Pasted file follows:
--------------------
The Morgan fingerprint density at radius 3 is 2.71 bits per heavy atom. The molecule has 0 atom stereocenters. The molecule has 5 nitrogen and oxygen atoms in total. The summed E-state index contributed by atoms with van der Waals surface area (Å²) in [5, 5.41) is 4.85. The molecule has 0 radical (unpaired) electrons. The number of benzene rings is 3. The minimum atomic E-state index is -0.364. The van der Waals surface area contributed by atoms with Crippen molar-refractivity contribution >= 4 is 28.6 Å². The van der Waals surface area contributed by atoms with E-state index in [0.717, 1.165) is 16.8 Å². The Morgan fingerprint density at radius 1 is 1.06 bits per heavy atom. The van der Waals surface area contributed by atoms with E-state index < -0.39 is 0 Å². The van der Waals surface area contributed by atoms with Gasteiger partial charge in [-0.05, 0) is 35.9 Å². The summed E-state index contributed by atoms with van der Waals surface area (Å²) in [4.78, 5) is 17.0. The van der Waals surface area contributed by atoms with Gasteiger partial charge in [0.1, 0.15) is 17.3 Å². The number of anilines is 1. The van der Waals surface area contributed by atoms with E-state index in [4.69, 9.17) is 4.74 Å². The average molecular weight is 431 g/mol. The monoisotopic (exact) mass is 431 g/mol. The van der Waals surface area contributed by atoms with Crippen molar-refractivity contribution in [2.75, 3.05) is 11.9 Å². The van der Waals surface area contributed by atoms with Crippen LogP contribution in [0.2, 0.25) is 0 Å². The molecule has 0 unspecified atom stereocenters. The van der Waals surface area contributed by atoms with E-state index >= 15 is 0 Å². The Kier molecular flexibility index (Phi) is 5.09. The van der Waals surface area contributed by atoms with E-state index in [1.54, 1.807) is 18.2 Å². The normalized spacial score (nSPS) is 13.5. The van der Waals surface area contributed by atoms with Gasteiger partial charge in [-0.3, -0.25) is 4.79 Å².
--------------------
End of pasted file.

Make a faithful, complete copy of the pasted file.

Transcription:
The Morgan fingerprint density at radius 3 is 2.71 bits per heavy atom. The molecule has 0 atom stereocenters. The molecule has 5 nitrogen and oxygen atoms in total. The summed E-state index contributed by atoms with van der Waals surface area (Å²) in [5, 5.41) is 4.85. The molecule has 0 radical (unpaired) electrons. The number of benzene rings is 3. The minimum atomic E-state index is -0.364. The van der Waals surface area contributed by atoms with Crippen molar-refractivity contribution >= 4 is 28.6 Å². The van der Waals surface area contributed by atoms with E-state index in [0.717, 1.165) is 16.8 Å². The Morgan fingerprint density at radius 1 is 1.06 bits per heavy atom. The van der Waals surface area contributed by atoms with E-state index < -0.39 is 0 Å². The van der Waals surface area contributed by atoms with Gasteiger partial charge in [-0.05, 0) is 35.9 Å². The summed E-state index contributed by atoms with van der Waals surface area (Å²) in [4.78, 5) is 17.0. The van der Waals surface area contributed by atoms with Gasteiger partial charge in [0.1, 0.15) is 17.3 Å². The number of anilines is 1. The van der Waals surface area contributed by atoms with E-state index in [4.69, 9.17) is 4.74 Å². The average molecular weight is 431 g/mol. The monoisotopic (exact) mass is 431 g/mol. The van der Waals surface area contributed by atoms with Crippen molar-refractivity contribution in [2.75, 3.05) is 11.9 Å². The van der Waals surface area contributed by atoms with Crippen LogP contribution in [0.2, 0.25) is 0 Å². The molecule has 0 unspecified atom stereocenters. The van der Waals surface area contributed by atoms with E-state index >= 15 is 0 Å². The Kier molecular flexibility index (Phi) is 5.09. The van der Waals surface area contributed by atoms with E-state index in [1.54, 1.807) is 18.2 Å². The normalized spacial score (nSPS) is 13.5. The van der Waals surface area contributed by atoms with Gasteiger partial charge in [-0.3, -0.25) is 4.79 Å².